The Canadian Writers' Collective

Writing, and writerly tangents

Thursday, December 20, 2007

A Few Hours Back Home

by Tricia Dower


“Are you a tenor?” a woman asks me in not the friendliest tone as I slip into a vantage spot — fourth row, dead centre, in the Alix Goolden Hall, the former sanctuary of a former church, now the Royal Conservatory of Music.

I tell her I’m not and she informs me I’ve infiltrated the Tenor section. I look around and see signs on the pews: Tenor, Bass, Alto. The Sopranos are stuck on the right side, behind a post, facing the trombones. I grudgingly shuffle over and sit next to a woman who says, “The centre section will be empty.”

I look around for my friends C and J. We had planned to sit together. I finally spot C who looks like he’s looking for me. We connect and he tells me he was sitting with J and the Altos on the left side of the hall until discovered and sent packing to the Tenors.

It’s clear we’re not going to sing along with the chorus in the Civic Orchestra of Victoria’s Sing-Along Messiah. We ARE the chorus.

They’re handing out vocal scores over in one corner. I’m a little nervous now. I haven’t sung the Messiah in over thirty years. Haven’t debated the merits of various performances of it, either, since my father died. It was one of his favourite works. We saw it together at Carnegie Hall in New York City once. Conductor Leonard Bernstein was taken to task by critics afterward for messing with the structure and substituting a calliope for the organ but I found the entire performance magical.

This afternoon we are conducted by George Corwin, a former professor of music at the University of Victoria. He peers at us over bifocals and has us stand for a brief rehearsal. I’m right back in Choirdom, my eyes moving from the score to his hands, my awareness of those around me — my fellow sopranos, my collaborators for the afternoon — heightened. The centre section has indeed filled up and I estimate the chorus at 600. The sound is wonderful. A whole lot of these people can sing. I’m no longer a soprano I realize when I’m able to hit only every other high note. I try not to screech.

The performance includes nearly all 53 solos and choruses. The music still moves me, still lifts me up. I want to sing the solos, too. I once thought Handel composed Messiah in a divinely inspired trance. But according to the program he wasn’t enthusiastic when he received the libretto from Charles Jennens. It was only when pressed to produce a new oratorio as a benefit to charities in Dublin that he turned to it. He composed Messiah in about three weeks. It is the most frequently performed of his oratoria. I wonder if he felt it his best. Imagine tossing off a story to meet a contest deadline and being forever known by it, the ones you laboured over longer ignored.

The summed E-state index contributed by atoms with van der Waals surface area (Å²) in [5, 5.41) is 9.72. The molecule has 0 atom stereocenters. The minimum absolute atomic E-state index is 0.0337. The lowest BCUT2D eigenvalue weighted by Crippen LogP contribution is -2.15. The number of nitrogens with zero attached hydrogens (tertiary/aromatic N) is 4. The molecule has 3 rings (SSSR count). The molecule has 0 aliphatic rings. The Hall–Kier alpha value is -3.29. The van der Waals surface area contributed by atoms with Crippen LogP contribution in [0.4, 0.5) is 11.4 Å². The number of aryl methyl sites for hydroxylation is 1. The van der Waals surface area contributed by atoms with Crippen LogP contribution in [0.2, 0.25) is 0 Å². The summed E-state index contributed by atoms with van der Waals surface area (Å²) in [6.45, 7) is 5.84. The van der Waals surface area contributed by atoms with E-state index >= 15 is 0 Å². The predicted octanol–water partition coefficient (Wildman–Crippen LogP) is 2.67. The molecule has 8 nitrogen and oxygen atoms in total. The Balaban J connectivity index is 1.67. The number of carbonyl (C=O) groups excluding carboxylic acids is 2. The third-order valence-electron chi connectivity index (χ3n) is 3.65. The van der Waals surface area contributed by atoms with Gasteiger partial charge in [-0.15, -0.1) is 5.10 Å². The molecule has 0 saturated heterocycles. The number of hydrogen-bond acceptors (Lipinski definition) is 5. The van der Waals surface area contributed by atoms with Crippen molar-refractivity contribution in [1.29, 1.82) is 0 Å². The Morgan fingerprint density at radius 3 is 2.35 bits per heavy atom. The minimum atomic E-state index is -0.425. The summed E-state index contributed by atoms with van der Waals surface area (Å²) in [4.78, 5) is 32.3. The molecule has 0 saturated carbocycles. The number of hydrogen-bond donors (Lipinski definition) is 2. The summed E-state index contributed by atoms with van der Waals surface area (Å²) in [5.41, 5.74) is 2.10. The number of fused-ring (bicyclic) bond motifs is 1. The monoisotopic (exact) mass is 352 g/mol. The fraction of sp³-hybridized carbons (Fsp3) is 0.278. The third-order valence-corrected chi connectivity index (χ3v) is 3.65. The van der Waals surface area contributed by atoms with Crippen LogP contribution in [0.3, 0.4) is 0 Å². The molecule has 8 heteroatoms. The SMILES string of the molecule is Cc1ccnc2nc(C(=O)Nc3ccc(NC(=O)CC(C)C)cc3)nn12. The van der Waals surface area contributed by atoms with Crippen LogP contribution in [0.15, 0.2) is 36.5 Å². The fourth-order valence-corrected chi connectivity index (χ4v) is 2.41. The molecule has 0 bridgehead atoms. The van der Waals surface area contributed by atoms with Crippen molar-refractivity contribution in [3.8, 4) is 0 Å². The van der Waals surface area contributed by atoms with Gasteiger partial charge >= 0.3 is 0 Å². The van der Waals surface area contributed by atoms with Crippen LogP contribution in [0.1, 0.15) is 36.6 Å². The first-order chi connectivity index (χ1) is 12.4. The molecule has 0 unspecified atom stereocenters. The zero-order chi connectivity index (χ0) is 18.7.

By performance end, the bit of voice I started out with is gone. C reports that the basses started a measure too soon in one of the choruses but I didn’t notice. J shakes her head in awe at how so many people knew when to come in. Maybe they, too, were raised on this music. Maybe the Messiah has taken them back home for a few hours.

Images: G. F. Handel whose Messiah was first performed in Dublin in 1742. The LP cover of the Messiah I saw performed in New York many moons ago

5 Comments:

Blogger Anne C. said...

You (and Tamara) are very brave. I wouldn't even know which section to choose! I love the idea, though, of audience participation.

Thu Dec 20, 08:55:00 am GMT-5  
Blogger Andrew Tibbetts said...

I hated this piece when I was a teenager. I was a champion of rarer more modern pieces of classical music (even contemporary and even Canadian ones, gasp!) so this piece was just way too popular. I used to call it the "Love Boat of classical music", which might tell you when I was a teenager.

Now, since I'm actually listening to music rather than just getting my political knickers in a twist over it- I find that I love it.

I sang in a choir during university and there's something about it that is very special. I hope kids today are getting to sing together in school- my guess is it's falling by the wayside along with other things.

Thu Dec 20, 09:16:00 am GMT-5  
Blogger Tricia Dower said...

More foolish than brave, probably, Anne. And, Andrew, anything popular should be suspect. After all, what do the masses know? When I was a teenager I tried to show my independence by going to foreign films, some of which I didn't "get." One I particularly loved was a Russian film called (I think) "Ballad of A Soldier."

Thu Dec 20, 11:59:00 am GMT-5  
Blogger T. Lee said...

Wow, (and Tamara) only sang with about 9 others, and to an audience of about 25. For a first performance, that was plenty.

Your experience likely would have overwhelmed me to silence. Hopefully, as time goes on I will become more courageous. I would have liked to see your performance though. It's rather exhilarating, isn't it?

If only writers were given such instant applause upon completing a story.

Thu Dec 20, 02:35:00 pm GMT-5  
Blogger Tricia Dower said...

Hey, (and Tamara), I saw that Vancouver has had a sing-along Messiah for 27 years. Maybe next year for you?

Thu Dec 20, 03:40:00 pm GMT-5  

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